What is C++20's string literal operator template? Cppreference's example in this respect is quite concise and not very clear to me:

struct A { A(const char *); auto operator<=>(const A&) const = default; };

template<A a> A operator ""_a(); 

In trying to understand what this feature is I've just learned that you can have numeric literal operator templates in C++, which make each digit of numerical constant be passed as a non-type argument to a template (cf. a better explanation here). Currently, literal operator templates do not work with character literals, though there are compilers extensions enabling that. I don't think C++20's string literal operator templates have anything to do with that as I've learned that proposals to extend literal operator templates to work with character literals were voted down in the commitee?

| improve this question | | | | |

There were two separate proposals:

  • Allowing string literals as non-type template parameters (P0424)
  • Allowing class types as non-type template parameters (P0732)

The first proposal was partially merged into the second. String literals still are not valid arguments as non-type template parameters, but they are valid arguments into class types. The example from [temp.arg.nontype]/4 might help:

template<class T, T p> class X {
  /* ... */

X<const char*, "Studebaker"> x; // error: string literal as template-argument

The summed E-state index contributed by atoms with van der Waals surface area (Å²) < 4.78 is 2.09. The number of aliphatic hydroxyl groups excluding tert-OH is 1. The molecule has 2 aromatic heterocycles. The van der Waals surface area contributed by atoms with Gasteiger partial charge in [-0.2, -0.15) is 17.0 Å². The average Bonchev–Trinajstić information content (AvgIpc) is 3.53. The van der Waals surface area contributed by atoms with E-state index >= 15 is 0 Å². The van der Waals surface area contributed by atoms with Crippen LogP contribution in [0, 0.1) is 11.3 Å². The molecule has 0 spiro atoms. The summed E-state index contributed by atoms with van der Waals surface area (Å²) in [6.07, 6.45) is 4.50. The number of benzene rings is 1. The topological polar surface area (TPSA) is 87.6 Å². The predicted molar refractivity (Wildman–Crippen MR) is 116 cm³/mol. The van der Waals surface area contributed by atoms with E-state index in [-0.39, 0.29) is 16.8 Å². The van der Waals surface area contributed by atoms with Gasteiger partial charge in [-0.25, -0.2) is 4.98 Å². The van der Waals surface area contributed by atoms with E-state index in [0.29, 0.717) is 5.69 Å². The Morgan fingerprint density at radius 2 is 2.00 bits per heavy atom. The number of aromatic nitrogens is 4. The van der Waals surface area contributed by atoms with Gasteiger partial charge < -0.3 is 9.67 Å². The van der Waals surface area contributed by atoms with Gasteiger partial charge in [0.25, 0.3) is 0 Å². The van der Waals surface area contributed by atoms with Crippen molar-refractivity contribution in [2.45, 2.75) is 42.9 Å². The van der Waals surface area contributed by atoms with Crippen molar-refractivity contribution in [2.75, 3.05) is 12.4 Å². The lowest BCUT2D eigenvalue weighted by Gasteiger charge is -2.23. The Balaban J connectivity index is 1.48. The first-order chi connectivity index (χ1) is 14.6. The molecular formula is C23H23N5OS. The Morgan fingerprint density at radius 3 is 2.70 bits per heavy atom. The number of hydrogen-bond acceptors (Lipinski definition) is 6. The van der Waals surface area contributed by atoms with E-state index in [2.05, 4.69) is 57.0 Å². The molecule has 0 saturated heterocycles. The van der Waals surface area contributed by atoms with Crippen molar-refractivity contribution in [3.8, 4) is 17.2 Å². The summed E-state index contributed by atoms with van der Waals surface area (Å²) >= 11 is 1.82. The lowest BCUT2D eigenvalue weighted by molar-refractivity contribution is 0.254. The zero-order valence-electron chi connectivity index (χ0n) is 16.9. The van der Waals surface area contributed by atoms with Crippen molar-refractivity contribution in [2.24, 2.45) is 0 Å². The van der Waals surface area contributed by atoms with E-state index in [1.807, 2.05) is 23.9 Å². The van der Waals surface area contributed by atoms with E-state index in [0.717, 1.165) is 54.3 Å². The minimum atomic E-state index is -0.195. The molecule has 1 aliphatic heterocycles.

const char p[] = "Vivisectionist";
X<const char*, p> y;            // OK

struct A {
  constexpr A(const char*) {}
  friend auto operator<=>(const A&, const A&) = default;

X<A, "Pyrophoricity"> z;        // OK, string literal is a constructor argument to A

However, the part of the first proposal which extended the literal operators was what was merged into the second, [lex.ext]/5:

If S contains a literal operator template with a non-type template parameter for which str is a well-formed template-argument, the literal L is treated as a call of the form operator "" X<str>()

So using this:

struct A { A(const char *); auto operator<=>(const A&) const = default; };     
template<A a> A operator ""_a() { return a; }

We can write "Hello"_a, which will be interpreted as calling operator "" _a<A("Hello")>.

Note that these rules are slightly in flux, as the defaulted <=> requirement will be changing to a defaulted == requirement as per P1185.

| improve this answer | | | | |

Your Answer

By clicking “Post Your Answer”, you agree to our terms of service, privacy policy and cookie policy

Not the answer you're looking for? Browse other questions tagged or ask your own question.